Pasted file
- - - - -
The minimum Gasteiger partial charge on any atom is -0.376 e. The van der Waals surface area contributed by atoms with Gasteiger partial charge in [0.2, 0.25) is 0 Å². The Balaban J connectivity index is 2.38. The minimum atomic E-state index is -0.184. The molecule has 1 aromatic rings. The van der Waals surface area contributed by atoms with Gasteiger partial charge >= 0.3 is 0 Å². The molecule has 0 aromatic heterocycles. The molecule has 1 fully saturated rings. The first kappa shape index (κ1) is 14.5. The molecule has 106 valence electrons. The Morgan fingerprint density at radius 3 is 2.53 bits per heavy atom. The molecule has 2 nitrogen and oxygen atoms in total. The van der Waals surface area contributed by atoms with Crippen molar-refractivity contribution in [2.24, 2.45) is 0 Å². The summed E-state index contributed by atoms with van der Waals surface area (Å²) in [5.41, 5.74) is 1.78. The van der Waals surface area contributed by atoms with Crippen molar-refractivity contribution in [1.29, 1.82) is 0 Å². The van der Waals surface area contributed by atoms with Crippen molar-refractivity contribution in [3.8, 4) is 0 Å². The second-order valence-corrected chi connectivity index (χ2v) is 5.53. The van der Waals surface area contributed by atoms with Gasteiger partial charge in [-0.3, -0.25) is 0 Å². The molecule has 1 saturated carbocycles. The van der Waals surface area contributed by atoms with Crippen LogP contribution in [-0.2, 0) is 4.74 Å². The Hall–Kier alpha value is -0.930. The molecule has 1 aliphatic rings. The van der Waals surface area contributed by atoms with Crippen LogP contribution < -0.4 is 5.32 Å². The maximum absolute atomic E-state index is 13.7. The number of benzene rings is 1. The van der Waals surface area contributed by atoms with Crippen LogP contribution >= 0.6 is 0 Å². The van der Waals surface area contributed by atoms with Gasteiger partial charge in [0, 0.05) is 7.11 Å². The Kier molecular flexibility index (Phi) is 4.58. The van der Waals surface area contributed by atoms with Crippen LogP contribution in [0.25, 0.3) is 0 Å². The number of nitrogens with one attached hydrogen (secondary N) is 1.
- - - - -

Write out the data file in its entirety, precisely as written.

The minimum Gasteiger partial charge on any atom is -0.376 e. The van der Waals surface area contributed by atoms with Gasteiger partial charge in [0.2, 0.25) is 0 Å². The Balaban J connectivity index is 2.38. The minimum atomic E-state index is -0.184. The molecule has 1 aromatic rings. The van der Waals surface area contributed by atoms with Gasteiger partial charge >= 0.3 is 0 Å². The molecule has 0 aromatic heterocycles. The molecule has 1 fully saturated rings. The first kappa shape index (κ1) is 14.5. The molecule has 106 valence electrons. The Morgan fingerprint density at radius 3 is 2.53 bits per heavy atom. The molecule has 2 nitrogen and oxygen atoms in total. The van der Waals surface area contributed by atoms with Crippen molar-refractivity contribution in [2.24, 2.45) is 0 Å². The summed E-state index contributed by atoms with van der Waals surface area (Å²) in [5.41, 5.74) is 1.78. The van der Waals surface area contributed by atoms with Crippen molar-refractivity contribution in [1.29, 1.82) is 0 Å². The van der Waals surface area contributed by atoms with Crippen molar-refractivity contribution in [3.8, 4) is 0 Å². The second-order valence-corrected chi connectivity index (χ2v) is 5.53. The van der Waals surface area contributed by atoms with Gasteiger partial charge in [-0.3, -0.25) is 0 Å². The molecule has 1 saturated carbocycles. The van der Waals surface area contributed by atoms with Crippen LogP contribution in [-0.2, 0) is 4.74 Å². The Hall–Kier alpha value is -0.930. The molecule has 1 aliphatic rings. The van der Waals surface area contributed by atoms with Crippen LogP contribution < -0.4 is 5.32 Å². The maximum absolute atomic E-state index is 13.7. The number of benzene rings is 1. The van der Waals surface area contributed by atoms with Crippen LogP contribution >= 0.6 is 0 Å². The van der Waals surface area contributed by atoms with Gasteiger partial charge in [0, 0.05) is 7.11 Å². The Kier molecular flexibility index (Phi) is 4.58. The van der Waals surface area contributed by atoms with Crippen LogP contribution in [0.25, 0.3) is 0 Å². The number of nitrogens with one attached hydrogen (secondary N) is 1.